(A picture from the good old days, when Sam and Sally could catch a quick snooze - before life got really busy on site!)

It's certainly been a busy week for us on site, with lots going on and plenty to do.

The fun started last weekend when we had to get a shed to house the pressure vessel for the water pump. I was unsure that we'd fit the shed in our small van - but Sam was ever confident that we could...but I have this photo evidence to the contrary.Enough said! (Luckily we'll be bring a bigger van down this weekend. It WILL fit in that!) We did manage to strap it on top of the van for the short trip back to my aunt's - where it awaits the bigger van.

Sam's friend Neil has come over to give us a hand for a couple of weeks (don't you just love friends that enjoy a working holiday?). They've been working very hard already putting in more roof joists and doing the high up work that I'm no use at.

They've even started working on the chicken coop, which is very lucky as we've arranged to take on some ex battery chickens in about 10 days.

We've never had chickens before and we thought that rescues were a good way to start. There aren't many rescue operations in Ireland so we were lucky to find Crann Dair Chicken Rescue. Most people seem to think we're mad for not getting point of lay hens - that have all their laying ahead of them - but we like the idea of letting these girls live out the rest of their lives free ranging with us. They will still lay, but not as much as young hens - maybe 1/2 as much. I guess it's not just about the economics of it for us - they're more like productive pets rather than 'livestock' as myself and Sam are a bit daft about animals anyway.

This week we got our well fitted with a pump and so now have running water (and it feels like a luxury after relying on bringing bottles of water to site). I took quite a few pictures of the process - but left my camera behind today (I'll add them later). It's running pretty clear already. We'll have to get it tested to make sure it is drinkable, but it's already handy for washing up purposes.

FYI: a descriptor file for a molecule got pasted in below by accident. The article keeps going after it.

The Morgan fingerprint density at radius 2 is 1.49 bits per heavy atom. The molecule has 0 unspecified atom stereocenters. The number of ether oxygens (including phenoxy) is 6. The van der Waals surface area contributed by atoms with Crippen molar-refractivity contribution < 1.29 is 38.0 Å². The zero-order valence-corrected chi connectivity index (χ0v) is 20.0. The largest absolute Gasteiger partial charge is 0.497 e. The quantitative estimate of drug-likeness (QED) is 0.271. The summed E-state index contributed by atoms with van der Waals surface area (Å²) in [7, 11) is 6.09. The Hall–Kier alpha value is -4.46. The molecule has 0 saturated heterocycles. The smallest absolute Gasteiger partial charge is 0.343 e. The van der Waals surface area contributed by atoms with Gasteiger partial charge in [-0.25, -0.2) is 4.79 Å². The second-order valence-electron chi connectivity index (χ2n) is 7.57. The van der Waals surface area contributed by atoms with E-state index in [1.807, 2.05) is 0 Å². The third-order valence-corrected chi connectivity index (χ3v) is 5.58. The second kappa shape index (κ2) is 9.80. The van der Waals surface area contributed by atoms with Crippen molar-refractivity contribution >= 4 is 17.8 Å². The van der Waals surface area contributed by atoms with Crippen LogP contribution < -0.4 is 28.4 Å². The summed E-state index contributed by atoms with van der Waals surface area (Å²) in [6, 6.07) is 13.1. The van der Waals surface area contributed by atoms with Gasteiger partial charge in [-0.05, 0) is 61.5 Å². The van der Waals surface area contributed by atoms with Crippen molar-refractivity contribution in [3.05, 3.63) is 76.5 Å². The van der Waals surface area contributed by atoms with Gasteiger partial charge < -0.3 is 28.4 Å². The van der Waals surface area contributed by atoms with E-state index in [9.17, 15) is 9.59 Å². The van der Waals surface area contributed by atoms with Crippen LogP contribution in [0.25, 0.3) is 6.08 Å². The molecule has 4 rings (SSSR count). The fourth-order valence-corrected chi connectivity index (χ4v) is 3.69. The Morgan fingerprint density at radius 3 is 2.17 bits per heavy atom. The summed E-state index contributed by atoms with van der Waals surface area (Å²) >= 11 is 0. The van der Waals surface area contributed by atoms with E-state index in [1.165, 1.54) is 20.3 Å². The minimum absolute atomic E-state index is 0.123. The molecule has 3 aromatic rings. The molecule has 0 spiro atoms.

We also have our septic tank in the ground and our reedbed dug out - waiting to be planted up.
You can just see the yellow of the top of the tank in the picture and then the gravel in the distance is the reedbed.

Now I'm on site, with all my seeds, I've been getting ready to get planting. My basil and broad beans survived the trip admirably.

I have a little area by a large window ready for my seed sowing acticities (and still with those spuds chitting - definately time to get them in the ground).

So, I look at my seeds and realise that those tomatoes and chillies really need to get started. Great. Now, I knew I'd have an issue with getting enough heat to start of such tender plants - they like 24 degrees C.
It isn't really very warm in the caravan, as we only have the gas heater which we would use first thing in the morning and then again in the evening, if needed. The house still needs more insulating before it is really warm, so I needed a plan. A regular heated propagator requires constant electricity - not economical from our gennie. I haven't seen any battery operated ones, so I tried the .. hot water bottle propagator. My theory is that placing a hot water bottle under a seed tray (filled with hot water) would raise the soil temperature enough for my needs. I was worried it would raise the temperature too much, but it got it up to 25 degrees fine. Great I thought as I monitored the temperature all day.